Part of freedom is tolerating other's choices even when you don't agree with them.
Your right to swing your arm ends at my nose, but if I stick my head out trying to get hit, then I bear responsibility.
1) SUVs are extravagant and not very useful.
How is that anyone's business but the owner? I think cable TV is extravagant but I am not trying to outlaw it. Most people don't watch all those channels, in fact, how could they? And don't get me started on very large screen TVs!
2) They pollute more.
Most "Gross Polluters" are not SUVs, they are older, poorly maintained vehicles. Modern vehicles, even SUVs, are not the primary cause of air pollution. Modern vehicles are amazingly clean. A single carbeurated engine is going to pollute more than many more modern vehicles, including SUVs. It is estimated that over half of the pollution is caused by these 10% gross polluters. Much of the remaining pollution is caused by diesal big rigs and busses.
3) They have poor gas milage.
Once again, why do you care? Gas is plentiful and cheap. Perhaps this argument makes sense in regards to entanglements in the Middle East. In that case, the argument is better in places like Europe which import a greater percentage of their oil from the Middle East than the U.S. does.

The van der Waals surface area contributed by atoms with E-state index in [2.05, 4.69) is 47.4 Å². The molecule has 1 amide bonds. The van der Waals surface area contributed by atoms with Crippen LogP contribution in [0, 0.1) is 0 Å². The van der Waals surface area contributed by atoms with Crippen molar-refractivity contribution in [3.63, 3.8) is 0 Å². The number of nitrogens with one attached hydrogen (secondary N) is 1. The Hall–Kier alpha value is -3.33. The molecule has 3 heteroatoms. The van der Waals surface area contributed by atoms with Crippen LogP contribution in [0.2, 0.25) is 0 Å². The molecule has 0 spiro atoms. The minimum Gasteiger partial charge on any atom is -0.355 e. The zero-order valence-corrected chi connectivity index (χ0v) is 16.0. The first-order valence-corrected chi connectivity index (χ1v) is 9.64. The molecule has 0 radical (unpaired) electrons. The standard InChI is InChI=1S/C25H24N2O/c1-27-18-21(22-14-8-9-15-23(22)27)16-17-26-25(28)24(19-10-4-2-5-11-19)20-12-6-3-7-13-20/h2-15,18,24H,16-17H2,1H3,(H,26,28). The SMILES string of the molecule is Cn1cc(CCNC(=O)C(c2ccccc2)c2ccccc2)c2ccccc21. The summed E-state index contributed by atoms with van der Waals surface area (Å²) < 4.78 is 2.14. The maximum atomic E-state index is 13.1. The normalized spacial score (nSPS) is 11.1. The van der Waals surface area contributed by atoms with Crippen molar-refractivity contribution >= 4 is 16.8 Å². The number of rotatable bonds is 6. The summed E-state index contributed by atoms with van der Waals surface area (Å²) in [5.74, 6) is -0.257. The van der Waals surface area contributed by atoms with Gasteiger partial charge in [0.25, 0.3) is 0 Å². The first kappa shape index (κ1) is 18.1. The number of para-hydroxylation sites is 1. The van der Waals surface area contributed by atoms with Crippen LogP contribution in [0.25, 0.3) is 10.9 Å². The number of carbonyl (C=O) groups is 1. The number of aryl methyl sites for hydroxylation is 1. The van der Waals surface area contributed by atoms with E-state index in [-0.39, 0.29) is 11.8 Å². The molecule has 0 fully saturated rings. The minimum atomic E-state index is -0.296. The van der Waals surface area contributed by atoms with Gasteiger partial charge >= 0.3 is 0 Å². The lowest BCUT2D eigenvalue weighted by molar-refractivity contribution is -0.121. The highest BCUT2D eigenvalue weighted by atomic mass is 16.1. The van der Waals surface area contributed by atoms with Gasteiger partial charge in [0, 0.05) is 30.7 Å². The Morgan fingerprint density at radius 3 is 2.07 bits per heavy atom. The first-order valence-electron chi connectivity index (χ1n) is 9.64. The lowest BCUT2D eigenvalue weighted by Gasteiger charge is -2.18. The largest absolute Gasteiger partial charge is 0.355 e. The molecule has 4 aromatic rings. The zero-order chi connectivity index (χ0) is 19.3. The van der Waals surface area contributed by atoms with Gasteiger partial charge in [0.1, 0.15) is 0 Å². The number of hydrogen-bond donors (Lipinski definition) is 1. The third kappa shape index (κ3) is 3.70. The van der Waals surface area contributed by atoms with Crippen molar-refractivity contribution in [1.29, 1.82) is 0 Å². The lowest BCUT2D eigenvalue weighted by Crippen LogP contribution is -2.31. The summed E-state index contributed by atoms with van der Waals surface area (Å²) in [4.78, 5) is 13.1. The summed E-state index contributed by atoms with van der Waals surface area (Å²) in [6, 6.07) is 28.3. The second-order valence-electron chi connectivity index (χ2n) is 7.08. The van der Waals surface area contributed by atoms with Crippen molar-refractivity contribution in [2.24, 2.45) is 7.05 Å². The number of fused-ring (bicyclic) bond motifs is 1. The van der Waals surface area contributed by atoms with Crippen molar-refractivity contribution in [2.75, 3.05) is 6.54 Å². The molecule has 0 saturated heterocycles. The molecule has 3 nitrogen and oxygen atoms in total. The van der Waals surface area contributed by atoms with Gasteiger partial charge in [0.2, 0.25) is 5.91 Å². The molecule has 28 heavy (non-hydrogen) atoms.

Also, many of them really aren't as bad as other "high performance" vehicles. Compare the Ford Explorer to a Porche 911 or a BMW Z3, for example. Yet very few people criticize these tiny 2 seaters, even though they have only slightly better milage, yet can carry only two people and almost no cargo!
4) They are dangerous because they flip over.
Even though they do tend to tip more, larger vehicles are still safer overall, at least as we can tell by the available statistics. Driver behavior is probably the most important factor. How else can we explain the fact that the deadliest vehicles are also the ones that perform and handle best?
5) They are dangerous to other drivers.
If you are concerned about that, then lobby to have CAFE standards scrapped. It is estimated that more than 40,000 excess deaths are due to cars getting lighter since the 1970s in the US.
Also, for small cars, over half deaths are due to small car vs. small car accidents or small cars in a single car accident. Only 1% of deaths were due to small cars vs. midsize to large SUVs (in 1997).
So this argument seems to be more emotional than data oriented.
6) They produce more carbon dioxide, thus adding to global warming.
Maybe, but it would be nice to have climate models that actually predict the observations before making policy based on them, IMO.